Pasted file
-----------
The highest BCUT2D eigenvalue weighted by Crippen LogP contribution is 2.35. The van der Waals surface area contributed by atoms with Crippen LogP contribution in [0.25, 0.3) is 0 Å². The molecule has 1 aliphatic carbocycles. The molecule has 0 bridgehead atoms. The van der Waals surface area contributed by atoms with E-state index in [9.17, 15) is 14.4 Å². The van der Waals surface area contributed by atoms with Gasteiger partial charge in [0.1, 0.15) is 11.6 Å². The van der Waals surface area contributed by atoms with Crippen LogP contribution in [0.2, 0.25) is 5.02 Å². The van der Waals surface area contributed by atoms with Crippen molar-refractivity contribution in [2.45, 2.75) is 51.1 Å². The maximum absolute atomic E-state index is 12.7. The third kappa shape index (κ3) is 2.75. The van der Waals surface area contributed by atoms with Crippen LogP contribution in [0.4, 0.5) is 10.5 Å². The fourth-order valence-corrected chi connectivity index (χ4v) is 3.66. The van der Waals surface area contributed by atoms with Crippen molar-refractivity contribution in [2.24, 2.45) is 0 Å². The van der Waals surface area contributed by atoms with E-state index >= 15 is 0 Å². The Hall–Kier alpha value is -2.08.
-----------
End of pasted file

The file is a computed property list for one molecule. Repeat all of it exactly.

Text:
The highest BCUT2D eigenvalue weighted by Crippen LogP contribution is 2.35. The van der Waals surface area contributed by atoms with Crippen LogP contribution in [0.25, 0.3) is 0 Å². The molecule has 1 aliphatic carbocycles. The molecule has 0 bridgehead atoms. The van der Waals surface area contributed by atoms with E-state index in [9.17, 15) is 14.4 Å². The van der Waals surface area contributed by atoms with Gasteiger partial charge in [0.1, 0.15) is 11.6 Å². The van der Waals surface area contributed by atoms with Crippen LogP contribution in [0.2, 0.25) is 5.02 Å². The van der Waals surface area contributed by atoms with Crippen molar-refractivity contribution in [2.45, 2.75) is 51.1 Å². The maximum absolute atomic E-state index is 12.7. The third kappa shape index (κ3) is 2.75. The van der Waals surface area contributed by atoms with Crippen LogP contribution in [0.4, 0.5) is 10.5 Å². The fourth-order valence-corrected chi connectivity index (χ4v) is 3.66. The van der Waals surface area contributed by atoms with Crippen molar-refractivity contribution in [2.24, 2.45) is 0 Å². The van der Waals surface area contributed by atoms with E-state index >= 15 is 0 Å². The Hall–Kier alpha value is -2.08.